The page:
Call of Duty is a series that introduced so many young gamers to multiplayer gaming. The series holds a special place in the hearts and minds of many young adults who have so many fond memories of coming home from middle school, turning on their Xbox 360’s, and playing Call of Duty: Modern Warfare 2 for hours on end. Then, with the addition of booster packs, and an increasing number of microtransactions with each entry, Activision steadily alienated much of their core fanbase. Now that the series has finally returned to “boots on the ground” combat, Treyarch, the developers behind the Black Ops series, has their first opportunity since 2012 to return to form and give fans the Call of Duty experience they remember so fondly. While the open beta isn’t the finished product and the full release is still a few months away, it’s a reliable indicator of how the game will feel overall. And true to Treyarch’s nature, it feels great. Minus a few technical hiccups.
Treyarch is well known for making the best competitive COD games. Maps are generally well balanced with the standard three-lane layouts. Treyarch’s guns usually kill slower than in Call of Duty games developed by Infinity Ward or Sledgehammer. This longer “time to kill” makes fights feel more impactful than fights in other Call of Duties. And most importantly, the weapons feel fun to use; thanks to excellent audio production and weapon design. Players now have even more customization options for their loadouts, with each character having different abilities and unique weapons they can use. For example, the character Battery has a scatter grenade that sticks to surfaces and breaks apart into several smaller explosions upon detonation. You can swap out this grenade for other pieces of equipment, but you will only have one or two uses of it per life, rather than it being a cooldown.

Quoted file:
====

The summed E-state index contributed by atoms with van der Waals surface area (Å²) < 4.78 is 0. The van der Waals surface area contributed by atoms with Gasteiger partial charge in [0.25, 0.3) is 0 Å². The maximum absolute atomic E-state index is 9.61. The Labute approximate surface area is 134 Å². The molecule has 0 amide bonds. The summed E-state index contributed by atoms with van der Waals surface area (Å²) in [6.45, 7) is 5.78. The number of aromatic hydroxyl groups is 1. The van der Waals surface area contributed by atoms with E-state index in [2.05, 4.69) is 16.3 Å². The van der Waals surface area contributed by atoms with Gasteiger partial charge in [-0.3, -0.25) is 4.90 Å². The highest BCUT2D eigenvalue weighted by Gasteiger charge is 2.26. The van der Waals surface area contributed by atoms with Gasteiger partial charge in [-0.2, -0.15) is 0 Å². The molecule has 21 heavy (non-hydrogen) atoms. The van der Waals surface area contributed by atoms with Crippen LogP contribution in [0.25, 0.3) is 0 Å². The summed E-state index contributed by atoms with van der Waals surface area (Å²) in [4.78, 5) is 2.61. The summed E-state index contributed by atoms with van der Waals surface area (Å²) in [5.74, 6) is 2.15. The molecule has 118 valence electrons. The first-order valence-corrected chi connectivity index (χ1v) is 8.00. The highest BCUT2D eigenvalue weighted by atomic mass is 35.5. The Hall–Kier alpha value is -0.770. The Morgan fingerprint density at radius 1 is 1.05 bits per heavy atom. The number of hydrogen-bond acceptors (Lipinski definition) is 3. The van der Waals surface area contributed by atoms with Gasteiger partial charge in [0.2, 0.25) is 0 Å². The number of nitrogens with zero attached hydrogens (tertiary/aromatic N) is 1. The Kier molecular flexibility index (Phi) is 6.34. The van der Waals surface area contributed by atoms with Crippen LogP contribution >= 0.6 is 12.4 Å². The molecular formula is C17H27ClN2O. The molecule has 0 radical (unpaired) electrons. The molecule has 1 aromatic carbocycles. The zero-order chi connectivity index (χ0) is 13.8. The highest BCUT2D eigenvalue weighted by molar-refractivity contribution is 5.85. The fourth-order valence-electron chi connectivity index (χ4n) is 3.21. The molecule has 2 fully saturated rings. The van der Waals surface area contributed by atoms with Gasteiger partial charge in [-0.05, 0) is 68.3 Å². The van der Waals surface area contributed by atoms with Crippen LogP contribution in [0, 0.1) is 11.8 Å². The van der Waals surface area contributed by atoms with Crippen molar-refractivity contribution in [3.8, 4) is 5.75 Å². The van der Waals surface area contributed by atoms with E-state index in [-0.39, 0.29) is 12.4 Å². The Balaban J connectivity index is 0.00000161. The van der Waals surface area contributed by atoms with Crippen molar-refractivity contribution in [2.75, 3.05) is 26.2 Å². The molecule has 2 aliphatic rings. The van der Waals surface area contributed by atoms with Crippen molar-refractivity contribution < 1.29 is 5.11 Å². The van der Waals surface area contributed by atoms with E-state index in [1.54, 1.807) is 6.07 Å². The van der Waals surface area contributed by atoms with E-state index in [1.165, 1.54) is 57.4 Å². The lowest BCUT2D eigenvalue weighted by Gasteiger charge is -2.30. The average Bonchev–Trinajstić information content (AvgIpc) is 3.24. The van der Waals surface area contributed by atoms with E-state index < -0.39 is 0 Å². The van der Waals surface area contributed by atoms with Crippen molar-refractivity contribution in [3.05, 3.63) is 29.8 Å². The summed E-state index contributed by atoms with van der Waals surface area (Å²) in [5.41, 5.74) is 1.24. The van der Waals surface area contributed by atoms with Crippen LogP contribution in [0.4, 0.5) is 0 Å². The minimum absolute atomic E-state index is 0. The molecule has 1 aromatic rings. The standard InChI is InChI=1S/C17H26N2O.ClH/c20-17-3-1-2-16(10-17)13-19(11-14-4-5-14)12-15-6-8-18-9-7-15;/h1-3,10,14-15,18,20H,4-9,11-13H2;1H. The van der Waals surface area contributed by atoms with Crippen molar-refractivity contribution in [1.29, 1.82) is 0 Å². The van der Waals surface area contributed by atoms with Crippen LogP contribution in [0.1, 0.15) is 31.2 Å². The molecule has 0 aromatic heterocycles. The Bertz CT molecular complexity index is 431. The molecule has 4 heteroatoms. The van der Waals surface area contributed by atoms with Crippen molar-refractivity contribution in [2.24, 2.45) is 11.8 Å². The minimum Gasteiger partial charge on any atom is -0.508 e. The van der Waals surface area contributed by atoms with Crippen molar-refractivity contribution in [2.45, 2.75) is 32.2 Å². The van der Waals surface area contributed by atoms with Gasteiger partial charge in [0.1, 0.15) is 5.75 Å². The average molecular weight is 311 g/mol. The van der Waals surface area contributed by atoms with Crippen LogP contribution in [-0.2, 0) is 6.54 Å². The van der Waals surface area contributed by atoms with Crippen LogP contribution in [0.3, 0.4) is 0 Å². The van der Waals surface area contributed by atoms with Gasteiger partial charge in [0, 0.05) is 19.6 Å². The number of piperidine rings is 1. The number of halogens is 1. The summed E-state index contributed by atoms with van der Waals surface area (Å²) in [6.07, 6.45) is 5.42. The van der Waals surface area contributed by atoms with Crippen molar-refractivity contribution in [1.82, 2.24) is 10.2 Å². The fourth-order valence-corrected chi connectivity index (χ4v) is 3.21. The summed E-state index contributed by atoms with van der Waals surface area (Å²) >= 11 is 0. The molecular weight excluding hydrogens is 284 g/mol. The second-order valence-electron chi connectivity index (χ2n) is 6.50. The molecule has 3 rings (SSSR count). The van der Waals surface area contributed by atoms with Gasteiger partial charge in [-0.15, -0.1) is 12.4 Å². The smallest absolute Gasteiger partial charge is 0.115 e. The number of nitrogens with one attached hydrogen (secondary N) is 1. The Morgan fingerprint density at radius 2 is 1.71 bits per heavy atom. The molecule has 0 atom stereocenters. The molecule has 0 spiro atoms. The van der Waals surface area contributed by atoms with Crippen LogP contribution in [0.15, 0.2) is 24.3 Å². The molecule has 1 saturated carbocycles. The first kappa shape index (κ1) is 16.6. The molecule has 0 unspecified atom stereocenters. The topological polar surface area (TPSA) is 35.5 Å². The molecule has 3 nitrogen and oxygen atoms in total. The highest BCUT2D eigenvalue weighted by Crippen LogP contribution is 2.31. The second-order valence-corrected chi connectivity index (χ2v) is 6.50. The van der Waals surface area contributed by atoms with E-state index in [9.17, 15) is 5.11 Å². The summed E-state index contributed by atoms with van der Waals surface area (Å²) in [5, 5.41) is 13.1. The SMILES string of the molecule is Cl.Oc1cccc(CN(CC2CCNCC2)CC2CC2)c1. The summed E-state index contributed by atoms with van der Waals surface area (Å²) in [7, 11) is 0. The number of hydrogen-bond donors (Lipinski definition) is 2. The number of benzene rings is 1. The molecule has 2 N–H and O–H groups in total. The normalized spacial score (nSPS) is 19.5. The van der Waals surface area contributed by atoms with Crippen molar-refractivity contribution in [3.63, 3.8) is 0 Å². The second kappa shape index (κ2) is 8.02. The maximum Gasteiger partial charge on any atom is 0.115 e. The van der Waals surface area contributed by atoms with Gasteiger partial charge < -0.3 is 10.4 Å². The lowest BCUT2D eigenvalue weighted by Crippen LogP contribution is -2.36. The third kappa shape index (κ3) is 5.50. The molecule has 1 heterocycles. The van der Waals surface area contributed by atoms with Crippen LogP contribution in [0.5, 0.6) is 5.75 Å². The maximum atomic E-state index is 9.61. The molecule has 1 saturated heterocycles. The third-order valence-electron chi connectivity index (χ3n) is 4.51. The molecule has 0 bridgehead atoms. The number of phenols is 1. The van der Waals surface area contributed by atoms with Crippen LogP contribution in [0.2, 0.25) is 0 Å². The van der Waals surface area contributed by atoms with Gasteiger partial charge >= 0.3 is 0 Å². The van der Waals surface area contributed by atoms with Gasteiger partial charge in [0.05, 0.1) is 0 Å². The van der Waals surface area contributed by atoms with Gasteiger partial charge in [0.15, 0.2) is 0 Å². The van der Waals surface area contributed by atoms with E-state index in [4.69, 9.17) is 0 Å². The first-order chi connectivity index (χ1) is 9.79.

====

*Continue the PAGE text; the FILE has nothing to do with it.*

The most significant change to gameplay is health no longer auto-regenerating. Instead of slowly gaining health back after not taking damage for a few moments, players have a stim shot bound to L1. Players also have the option to equip a tactical stim shot that lowers its cooldown and allows the player to shoot while using it. It’s an intriguing change that completely alters the flow of a fight. Instead of ducking behind cover for a few seconds and waiting for their health to regenerate, players can quickly break line of sight, pop their stim, and get right back into the action. Less time spent waiting and more time spent fighting is always a good thing.
Even though combat feels good, the game isn’t without its flaws. Luckily, none of them are unfixable. Enemy players will often start lagging and teleporting around, leading to several frustrating deaths. Hopefully, the netcode is smoothed out by the full release in October. Occasionally hitboxes can be questionable, but that’s almost standard in Call of duty at this point.
Call of Duty: Black Ops 4 is shaping up to be a promising entry in a long and storied franchise. If Activision doesn’t ruin the game by saturating it with microtransactions, we could see the greatness of Black Ops 2 rekindled in 2018.